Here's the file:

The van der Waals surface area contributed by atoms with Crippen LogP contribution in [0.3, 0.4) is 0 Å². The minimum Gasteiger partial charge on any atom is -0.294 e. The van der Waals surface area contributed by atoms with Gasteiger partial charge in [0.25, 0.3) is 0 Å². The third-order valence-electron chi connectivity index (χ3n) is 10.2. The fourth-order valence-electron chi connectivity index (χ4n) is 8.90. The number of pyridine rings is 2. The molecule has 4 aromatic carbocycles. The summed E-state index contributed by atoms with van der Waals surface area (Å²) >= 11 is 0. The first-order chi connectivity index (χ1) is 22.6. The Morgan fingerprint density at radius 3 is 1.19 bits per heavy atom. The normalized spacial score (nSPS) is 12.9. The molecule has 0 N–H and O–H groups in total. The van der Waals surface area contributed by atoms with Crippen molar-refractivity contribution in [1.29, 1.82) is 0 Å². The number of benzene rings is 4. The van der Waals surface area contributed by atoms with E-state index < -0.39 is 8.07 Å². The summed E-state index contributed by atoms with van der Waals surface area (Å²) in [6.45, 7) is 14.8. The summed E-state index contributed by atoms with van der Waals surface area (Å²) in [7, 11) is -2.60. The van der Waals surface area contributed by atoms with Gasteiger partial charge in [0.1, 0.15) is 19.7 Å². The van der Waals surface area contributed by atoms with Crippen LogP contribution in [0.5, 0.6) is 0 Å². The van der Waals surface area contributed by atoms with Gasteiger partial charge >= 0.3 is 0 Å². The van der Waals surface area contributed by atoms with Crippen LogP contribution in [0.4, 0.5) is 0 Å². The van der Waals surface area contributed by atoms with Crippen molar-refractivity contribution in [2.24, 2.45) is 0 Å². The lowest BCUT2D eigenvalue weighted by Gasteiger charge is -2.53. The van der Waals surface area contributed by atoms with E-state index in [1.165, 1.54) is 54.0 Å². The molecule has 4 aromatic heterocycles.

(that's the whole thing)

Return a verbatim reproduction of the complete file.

The van der Waals surface area contributed by atoms with Crippen LogP contribution in [0.3, 0.4) is 0 Å². The minimum Gasteiger partial charge on any atom is -0.294 e. The van der Waals surface area contributed by atoms with Gasteiger partial charge in [0.25, 0.3) is 0 Å². The third-order valence-electron chi connectivity index (χ3n) is 10.2. The fourth-order valence-electron chi connectivity index (χ4n) is 8.90. The number of pyridine rings is 2. The molecule has 4 aromatic carbocycles. The summed E-state index contributed by atoms with van der Waals surface area (Å²) >= 11 is 0. The first-order chi connectivity index (χ1) is 22.6. The Morgan fingerprint density at radius 3 is 1.19 bits per heavy atom. The normalized spacial score (nSPS) is 12.9. The molecule has 0 N–H and O–H groups in total. The van der Waals surface area contributed by atoms with Crippen molar-refractivity contribution in [1.29, 1.82) is 0 Å². The number of benzene rings is 4. The van der Waals surface area contributed by atoms with E-state index < -0.39 is 8.07 Å². The summed E-state index contributed by atoms with van der Waals surface area (Å²) in [6.45, 7) is 14.8. The summed E-state index contributed by atoms with van der Waals surface area (Å²) in [7, 11) is -2.60. The van der Waals surface area contributed by atoms with Gasteiger partial charge in [0.1, 0.15) is 19.7 Å². The van der Waals surface area contributed by atoms with Crippen LogP contribution in [0.5, 0.6) is 0 Å². The van der Waals surface area contributed by atoms with Gasteiger partial charge >= 0.3 is 0 Å². The van der Waals surface area contributed by atoms with Crippen LogP contribution in [0.4, 0.5) is 0 Å². The van der Waals surface area contributed by atoms with Crippen molar-refractivity contribution in [2.24, 2.45) is 0 Å². The lowest BCUT2D eigenvalue weighted by Gasteiger charge is -2.53. The van der Waals surface area contributed by atoms with E-state index in [1.165, 1.54) is 54.0 Å². The molecule has 4 aromatic heterocycles.